“I myself am a person in long-term recovery,” he said. “If I didn’t have the opportunity a long time ago to access appropriate and adequate treatment, I too could have become a statistic.”
Calls and emails from Spotlight PA and WESA to two Westmoreland County commissioners — Sean Kertes and Ted Kopas — were not returned. Spotlight PA and WESA filed open records requests with the county in January relating to its opioid settlement funds and communications regarding FAVOR. The county invoked its right under the state’s open records law to delay providing final responses by 30 days.
Pennsylvania expects to receive more than $1.6 billion in opioid settlement funds, a spokesperson for the attorney general’s office told Spotlight PA and WESA in November. An advisory group of a 13-member oversight board for the funds has offered guidance on some questions for how the money can and cannot be spent, but the trust’s FAQ page didn’t address syringe services as of early February.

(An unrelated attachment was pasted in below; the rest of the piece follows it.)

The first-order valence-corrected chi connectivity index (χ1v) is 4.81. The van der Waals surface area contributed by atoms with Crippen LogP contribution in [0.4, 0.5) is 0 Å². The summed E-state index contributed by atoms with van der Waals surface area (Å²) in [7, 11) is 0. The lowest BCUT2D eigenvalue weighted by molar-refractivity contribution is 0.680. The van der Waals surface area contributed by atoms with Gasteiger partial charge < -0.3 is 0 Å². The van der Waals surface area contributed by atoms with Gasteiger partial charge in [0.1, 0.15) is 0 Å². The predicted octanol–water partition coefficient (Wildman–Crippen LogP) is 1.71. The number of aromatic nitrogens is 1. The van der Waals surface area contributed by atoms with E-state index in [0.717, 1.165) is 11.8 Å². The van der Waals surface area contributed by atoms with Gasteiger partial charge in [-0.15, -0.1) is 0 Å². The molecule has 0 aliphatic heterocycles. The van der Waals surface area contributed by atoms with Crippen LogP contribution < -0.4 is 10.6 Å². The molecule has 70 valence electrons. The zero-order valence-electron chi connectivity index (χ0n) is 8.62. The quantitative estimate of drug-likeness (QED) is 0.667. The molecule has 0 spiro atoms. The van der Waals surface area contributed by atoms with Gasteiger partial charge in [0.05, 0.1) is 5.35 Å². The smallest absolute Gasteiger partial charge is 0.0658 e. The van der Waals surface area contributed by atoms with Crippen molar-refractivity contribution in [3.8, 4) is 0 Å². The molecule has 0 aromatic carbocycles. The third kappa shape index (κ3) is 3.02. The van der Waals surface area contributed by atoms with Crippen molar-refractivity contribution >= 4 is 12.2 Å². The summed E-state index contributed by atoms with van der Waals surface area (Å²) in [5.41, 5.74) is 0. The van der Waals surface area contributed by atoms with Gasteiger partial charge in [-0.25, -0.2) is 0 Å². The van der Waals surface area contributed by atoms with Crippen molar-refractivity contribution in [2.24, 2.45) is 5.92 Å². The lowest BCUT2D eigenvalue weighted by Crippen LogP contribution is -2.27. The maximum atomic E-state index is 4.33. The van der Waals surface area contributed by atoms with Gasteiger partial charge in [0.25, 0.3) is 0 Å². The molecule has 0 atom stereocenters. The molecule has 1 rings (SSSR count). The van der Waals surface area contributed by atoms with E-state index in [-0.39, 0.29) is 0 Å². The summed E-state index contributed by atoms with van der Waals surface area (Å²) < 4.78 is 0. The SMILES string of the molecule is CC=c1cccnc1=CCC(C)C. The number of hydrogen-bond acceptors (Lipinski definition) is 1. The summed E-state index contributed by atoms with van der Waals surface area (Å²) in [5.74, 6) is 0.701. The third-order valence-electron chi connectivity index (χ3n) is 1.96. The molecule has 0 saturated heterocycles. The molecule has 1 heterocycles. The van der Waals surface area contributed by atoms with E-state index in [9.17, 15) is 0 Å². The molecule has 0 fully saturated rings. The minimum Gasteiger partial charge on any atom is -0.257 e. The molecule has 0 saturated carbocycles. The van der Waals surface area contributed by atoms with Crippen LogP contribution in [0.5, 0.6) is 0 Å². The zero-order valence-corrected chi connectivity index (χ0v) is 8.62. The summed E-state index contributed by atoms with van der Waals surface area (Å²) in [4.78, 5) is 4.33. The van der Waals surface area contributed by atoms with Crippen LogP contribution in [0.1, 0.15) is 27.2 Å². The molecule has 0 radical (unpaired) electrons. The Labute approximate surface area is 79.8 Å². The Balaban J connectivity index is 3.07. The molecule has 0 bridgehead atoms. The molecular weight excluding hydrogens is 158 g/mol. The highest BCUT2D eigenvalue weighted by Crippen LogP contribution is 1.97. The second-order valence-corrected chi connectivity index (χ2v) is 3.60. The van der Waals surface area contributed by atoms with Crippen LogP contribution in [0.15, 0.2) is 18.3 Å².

In many parts of the country, people have more clarity about syringe services. An August 2023 report by the Legislative Analysis and Public Policy Association found 38 states explicitly or implicitly authorize syringe services programs through statute or regulation. Pennsylvania is not one of them, but syringe services still operate in the state. Some providers have legal protections, while others don’t.
In 1992, Philadelphia’s then-Mayor Ed Rendell, a Democrat, issued an executive order providing legal protections for people providing syringe services in that city. Allegheny County officials in the 2000s took similar action, citing a state law that gives certain powers to counties that have created their own health departments.